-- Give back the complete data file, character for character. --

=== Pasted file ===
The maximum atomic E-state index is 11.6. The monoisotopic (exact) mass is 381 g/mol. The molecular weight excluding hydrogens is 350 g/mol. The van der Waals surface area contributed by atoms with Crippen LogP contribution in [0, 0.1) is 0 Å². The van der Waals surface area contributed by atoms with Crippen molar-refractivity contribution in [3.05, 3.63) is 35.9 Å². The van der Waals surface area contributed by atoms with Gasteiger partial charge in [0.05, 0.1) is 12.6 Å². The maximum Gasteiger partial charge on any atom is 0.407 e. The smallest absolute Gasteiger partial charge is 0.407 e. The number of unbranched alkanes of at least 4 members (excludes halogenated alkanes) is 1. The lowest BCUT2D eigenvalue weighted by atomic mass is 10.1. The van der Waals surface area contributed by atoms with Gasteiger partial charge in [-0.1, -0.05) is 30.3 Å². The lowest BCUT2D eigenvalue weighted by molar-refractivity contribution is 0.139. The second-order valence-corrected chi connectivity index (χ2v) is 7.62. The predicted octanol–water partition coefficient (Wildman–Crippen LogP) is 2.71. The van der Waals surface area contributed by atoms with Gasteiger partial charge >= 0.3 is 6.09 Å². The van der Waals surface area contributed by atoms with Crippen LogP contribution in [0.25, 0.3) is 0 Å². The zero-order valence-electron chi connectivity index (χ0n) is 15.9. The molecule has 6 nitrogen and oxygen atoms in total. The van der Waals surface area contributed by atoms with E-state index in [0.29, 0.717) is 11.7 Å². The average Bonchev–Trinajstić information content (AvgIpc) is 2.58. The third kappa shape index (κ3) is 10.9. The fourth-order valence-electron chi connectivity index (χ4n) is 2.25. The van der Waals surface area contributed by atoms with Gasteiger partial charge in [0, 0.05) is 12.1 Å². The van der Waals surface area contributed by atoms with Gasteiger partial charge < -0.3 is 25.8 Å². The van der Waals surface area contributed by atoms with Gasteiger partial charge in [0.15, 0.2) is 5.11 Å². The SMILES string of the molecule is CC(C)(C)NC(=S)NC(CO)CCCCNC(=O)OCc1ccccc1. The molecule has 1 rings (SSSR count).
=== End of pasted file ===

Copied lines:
The maximum atomic E-state index is 11.6. The monoisotopic (exact) mass is 381 g/mol. The molecular weight excluding hydrogens is 350 g/mol. The van der Waals surface area contributed by atoms with Crippen LogP contribution in [0, 0.1) is 0 Å². The van der Waals surface area contributed by atoms with Crippen molar-refractivity contribution in [3.05, 3.63) is 35.9 Å². The van der Waals surface area contributed by atoms with Gasteiger partial charge in [0.05, 0.1) is 12.6 Å². The maximum Gasteiger partial charge on any atom is 0.407 e. The smallest absolute Gasteiger partial charge is 0.407 e. The number of unbranched alkanes of at least 4 members (excludes halogenated alkanes) is 1. The lowest BCUT2D eigenvalue weighted by atomic mass is 10.1. The van der Waals surface area contributed by atoms with Gasteiger partial charge in [-0.1, -0.05) is 30.3 Å². The lowest BCUT2D eigenvalue weighted by molar-refractivity contribution is 0.139. The second-order valence-corrected chi connectivity index (χ2v) is 7.62. The predicted octanol–water partition coefficient (Wildman–Crippen LogP) is 2.71. The van der Waals surface area contributed by atoms with Gasteiger partial charge >= 0.3 is 6.09 Å². The van der Waals surface area contributed by atoms with Crippen LogP contribution in [0.25, 0.3) is 0 Å². The zero-order valence-electron chi connectivity index (χ0n) is 15.9. The molecule has 6 nitrogen and oxygen atoms in total. The van der Waals surface area contributed by atoms with E-state index in [0.29, 0.717) is 11.7 Å². The average Bonchev–Trinajstić information content (AvgIpc) is 2.58. The third kappa shape index (κ3) is 10.9. The fourth-order valence-electron chi connectivity index (χ4n) is 2.25. The van der Waals surface area contributed by atoms with Gasteiger partial charge in [0, 0.05) is 12.1 Å². The van der Waals surface area contributed by atoms with Gasteiger partial charge < -0.3 is 25.8 Å². The van der Waals surface area contributed by atoms with Gasteiger partial charge in [0.15, 0.2) is 5.11 Å². The SMILES string of the molecule is CC(C)(C)NC(=S)NC(CO)CCCCNC(=O)OCc1ccccc1. The molecule has 1 rings (SSSR count).